Ms Walton said she felt the RCM’s warnings about midwife shortages were finally being heeded but added: “We can’t just stop there because all the time we are training more people are retiring.”
The RCM would keep pressure on the government to boost the workforce as promised, Ms Walton said. However, she noted that it was equally important to ensure there were enough of the other staff on the rota who supported midwives in the care of pregnant women and babies.
She said: “If we don’t have enough ultrasonographers for example, midwives start training to do ultrasounds, if you don’t have enough doctors, midwives start doing the things that doctors did.”
Midwives then “worry”, she said, because they are there to ensure women are given safe care and a good experience, but when there are insufficient other staff that responsibility “falls to the midwife”.
Ms Walton also recognised that there was a risk that the extra midwives promised could be offset by the loss of EU midwives over Brexit.
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Latest figures show the number of new midwives from the European Economic Area registering to work in the UK collapsed by 88% from 272 in 2015-16 – before the EU referendum – to just 33 in 2017-18.
At the same time, the number of EEA midwifes leaving the register each year has gone up from 160 in 2015-16 to 213 in 2016-17, peaking at 234 last financial year.
The RCM is supporting the People’s Vote campaign, which is calling for the public to have a say on the final Brexit deal due to concerns that promises made by Leave campaigners were not being kept.
While stating that the college was apolitical, Ms Walton made clear her scepticism about what Brexit would actually deliver for the NHS, following the promises made during the referendum campaign and subsequent political developments.
“There was lots and lots of talk about how the NHS would have lots more money if we left Europe”
For example, during the lead up to the referendum, Brexiteers famously travelled around the country in a bus emblazoned with the slogan: We send the EU £350m a week – let’s fund our NHS instead. But a recent YouGov poll of doctors and nurses revealed that 80% of respondents now believed that this statistic was not true and 83% of those thought it was a deliberate lie.
Ms Walton said: “There was lots and lots of talk about how the NHS would have lots more money if we left Europe. It’s a bit like saying ‘this can happen when you are in labour’, but when they are in labour you give someone different information. It feels similar.”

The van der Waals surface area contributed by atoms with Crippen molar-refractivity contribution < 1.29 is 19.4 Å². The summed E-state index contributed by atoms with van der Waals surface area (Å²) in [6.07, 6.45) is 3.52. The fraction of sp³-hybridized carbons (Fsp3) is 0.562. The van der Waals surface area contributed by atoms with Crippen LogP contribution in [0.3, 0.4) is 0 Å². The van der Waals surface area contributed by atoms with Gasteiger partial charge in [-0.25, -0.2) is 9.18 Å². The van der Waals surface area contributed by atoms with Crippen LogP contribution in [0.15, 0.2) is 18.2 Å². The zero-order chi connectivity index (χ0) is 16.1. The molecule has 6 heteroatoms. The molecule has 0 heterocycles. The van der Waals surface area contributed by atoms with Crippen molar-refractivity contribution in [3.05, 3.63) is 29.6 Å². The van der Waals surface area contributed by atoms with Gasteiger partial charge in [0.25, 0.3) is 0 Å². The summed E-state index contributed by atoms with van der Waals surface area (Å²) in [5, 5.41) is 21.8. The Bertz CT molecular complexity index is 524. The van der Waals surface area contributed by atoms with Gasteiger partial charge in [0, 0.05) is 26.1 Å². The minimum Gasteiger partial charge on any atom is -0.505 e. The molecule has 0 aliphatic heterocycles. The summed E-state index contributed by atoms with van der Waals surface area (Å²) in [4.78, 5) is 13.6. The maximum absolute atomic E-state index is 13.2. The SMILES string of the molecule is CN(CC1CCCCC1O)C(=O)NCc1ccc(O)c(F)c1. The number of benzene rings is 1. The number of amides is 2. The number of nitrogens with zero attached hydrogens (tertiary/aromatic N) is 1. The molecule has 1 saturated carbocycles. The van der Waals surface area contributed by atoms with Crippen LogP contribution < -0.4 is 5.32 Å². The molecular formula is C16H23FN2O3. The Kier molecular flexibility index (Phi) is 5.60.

She said the RCM would be monitoring the official data to understand the impact of Brexit on midwifery services and workforce.
Likewise, Ms Walton said the college would be keeping a close eye on midwifery student numbers following the government’s withdrawal of bursaries in England.
Latest figures provided to Nursing Times by the Universities and Colleges Admissions Service show the number of people applying to student midwifery in the UK has dropped year-on-year since 2013.
In 2017, 9,695 people applied to a midwifery course, a fall from 11,965 in 2016, 12,720 in 2015, 14,095 in 2014, and 15,110 in 2013. In contrast, the data also shows that the number accepted onto courses has gone up, from 2,455 in 2013 to 2,890 in 2017.
However, Ms Walton said the RCM would compare the future application figures in England with Scotland and Wales, and would take action if it could prove the axing of the bursary was having a severe impact. Scotland has recently announced an increase in midwife student bursaries to £10,000 a year and Wales still offers the bursary.
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“If that piece of work shows that there is definitely an issue and we are not recruiting potential midwives into the university places, it would be right for the RCM to look at what we do about that and talk to and influence the right people,” she said.
A key focus of the RCM in the future would be around improving postnatal care and ensuring midwives were using their contacts with women to push public health messages, such as encouraging them to exercise and stop smoking, she added.
“I would like to look back and say, we have directors of midwifery and consultant midwives in every trust”
The RCM also wanted to work in closer partnership with other healthcare organisations that supported women and families, she said. It has recently joined a collaborative network called One Voice involving relevant royal medical colleges and a number of charities.
Asked what she wanted her legacy to look like at the end of her RCM tenure, Ms Walton said: “I would love to be able to say that we have helped midwives and maternity support workers give better care to women because we have done it in partnership with others – that we haven’t just does it on our own as the RCM but we have real synergy with all the other professions that are delivering maternity care.
“I would like to look back and say, we have directors of midwifery at every trust, we have consultant midwives in every trust, we’ve got really clear leadership development in universities for student midwives, and midwives are really well developed and supported all the way through their careers,” she said. “Is that a tall order? I don’t it is. I think it’s achievable.”